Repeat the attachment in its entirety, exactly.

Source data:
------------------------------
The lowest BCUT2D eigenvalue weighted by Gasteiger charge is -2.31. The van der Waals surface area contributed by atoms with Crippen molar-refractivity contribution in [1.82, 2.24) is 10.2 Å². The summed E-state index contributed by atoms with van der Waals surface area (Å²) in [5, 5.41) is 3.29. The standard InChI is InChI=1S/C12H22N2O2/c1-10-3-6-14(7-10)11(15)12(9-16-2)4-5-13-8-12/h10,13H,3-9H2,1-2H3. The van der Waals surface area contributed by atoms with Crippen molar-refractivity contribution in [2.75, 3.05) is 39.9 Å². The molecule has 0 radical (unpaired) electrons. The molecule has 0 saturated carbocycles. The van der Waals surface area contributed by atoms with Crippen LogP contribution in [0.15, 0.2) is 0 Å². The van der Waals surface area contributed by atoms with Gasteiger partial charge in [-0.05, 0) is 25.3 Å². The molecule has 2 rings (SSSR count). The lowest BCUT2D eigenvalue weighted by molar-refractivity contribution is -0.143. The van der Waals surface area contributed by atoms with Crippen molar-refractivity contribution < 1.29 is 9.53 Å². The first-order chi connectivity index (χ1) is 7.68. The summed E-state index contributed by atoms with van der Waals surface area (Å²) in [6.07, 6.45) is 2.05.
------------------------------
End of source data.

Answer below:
The lowest BCUT2D eigenvalue weighted by Gasteiger charge is -2.31. The van der Waals surface area contributed by atoms with Crippen molar-refractivity contribution in [1.82, 2.24) is 10.2 Å². The summed E-state index contributed by atoms with van der Waals surface area (Å²) in [5, 5.41) is 3.29. The standard InChI is InChI=1S/C12H22N2O2/c1-10-3-6-14(7-10)11(15)12(9-16-2)4-5-13-8-12/h10,13H,3-9H2,1-2H3. The van der Waals surface area contributed by atoms with Crippen molar-refractivity contribution in [2.75, 3.05) is 39.9 Å². The molecule has 0 radical (unpaired) electrons. The molecule has 0 saturated carbocycles. The van der Waals surface area contributed by atoms with Crippen LogP contribution in [0.15, 0.2) is 0 Å². The van der Waals surface area contributed by atoms with Gasteiger partial charge in [-0.05, 0) is 25.3 Å². The molecule has 2 rings (SSSR count). The lowest BCUT2D eigenvalue weighted by molar-refractivity contribution is -0.143. The van der Waals surface area contributed by atoms with Crippen molar-refractivity contribution < 1.29 is 9.53 Å². The first-order chi connectivity index (χ1) is 7.68. The summed E-state index contributed by atoms with van der Waals surface area (Å²) in [6.07, 6.45) is 2.05.